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Tayburn

By The Drum | Administrator

March 12, 2004 | 6 min read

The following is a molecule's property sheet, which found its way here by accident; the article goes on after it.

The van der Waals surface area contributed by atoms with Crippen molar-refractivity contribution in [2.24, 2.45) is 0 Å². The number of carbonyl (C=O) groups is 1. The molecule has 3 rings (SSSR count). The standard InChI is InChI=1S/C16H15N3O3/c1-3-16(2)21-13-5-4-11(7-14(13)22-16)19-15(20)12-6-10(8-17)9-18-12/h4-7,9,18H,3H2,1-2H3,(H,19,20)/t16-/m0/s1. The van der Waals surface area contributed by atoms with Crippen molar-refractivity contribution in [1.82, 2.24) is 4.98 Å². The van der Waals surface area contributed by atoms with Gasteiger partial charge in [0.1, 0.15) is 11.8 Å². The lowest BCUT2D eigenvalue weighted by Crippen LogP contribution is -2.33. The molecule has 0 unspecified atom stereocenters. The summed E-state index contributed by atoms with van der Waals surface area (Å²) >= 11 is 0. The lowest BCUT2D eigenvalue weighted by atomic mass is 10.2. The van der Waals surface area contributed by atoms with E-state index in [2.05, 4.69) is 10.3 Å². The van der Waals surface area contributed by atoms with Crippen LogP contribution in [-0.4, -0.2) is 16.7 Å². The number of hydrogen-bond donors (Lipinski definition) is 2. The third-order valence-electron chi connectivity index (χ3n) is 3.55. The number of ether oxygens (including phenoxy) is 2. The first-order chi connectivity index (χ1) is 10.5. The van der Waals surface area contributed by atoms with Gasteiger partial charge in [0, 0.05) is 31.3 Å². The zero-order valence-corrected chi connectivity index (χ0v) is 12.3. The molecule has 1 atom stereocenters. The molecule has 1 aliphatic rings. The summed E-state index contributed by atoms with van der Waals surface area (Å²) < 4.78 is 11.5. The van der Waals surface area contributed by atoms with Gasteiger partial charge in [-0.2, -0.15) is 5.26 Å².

The creative world can be the most stimulating, frustrating and enjoyable of all to work in. It is driven by some of the nicest, most insecure and most talented people. It sells itself short continually, is undervalued by many clients and the public, laughed at sometimes and occasionally it shoots itself in the foot. It has enormous influence, however, and is more than capable of changing the quality of life for everyone and making our country more successful on a world stage. We need to promote ourselves in a more considered and thoughtful way and we need to work even harder to understand business in more depth if we are to be heard. We need our politicians to demonstrate a concern for the generation of wealth rather than arguing about how to spend our diminishing cake. We need to be better at negotiating and we need to overcome our constant desire to please. We worry far too much about what other people think of us instead of being steadfast to our own principles and our own ideas. We need to cherish and nurture more than we do. We need to be more interrogative with our clients, their businesses, their real needs, their hidden agendas, their insecurities and their goals. We need to sell strategy and demonstrate value more than style. We must spend time admiring success and learning to emulate it rather than constantly knocking successful people and businesses. We should study and really understand what makes great design, what makes a great car, a piece of communication, or a building. We need to aspire to higher ideals than binge drinking, junk food, a good night out and how to pay the mortgage. We need to use our brains to think, study, learn, communicate and be confident and ambitious. Masai warriors complete lung-bursting runs for miles and miles, then stand on one leg leaning on their spears for a long time. They do this to allow their souls to catch up. Maybe we should learn from them; how to run and how to think.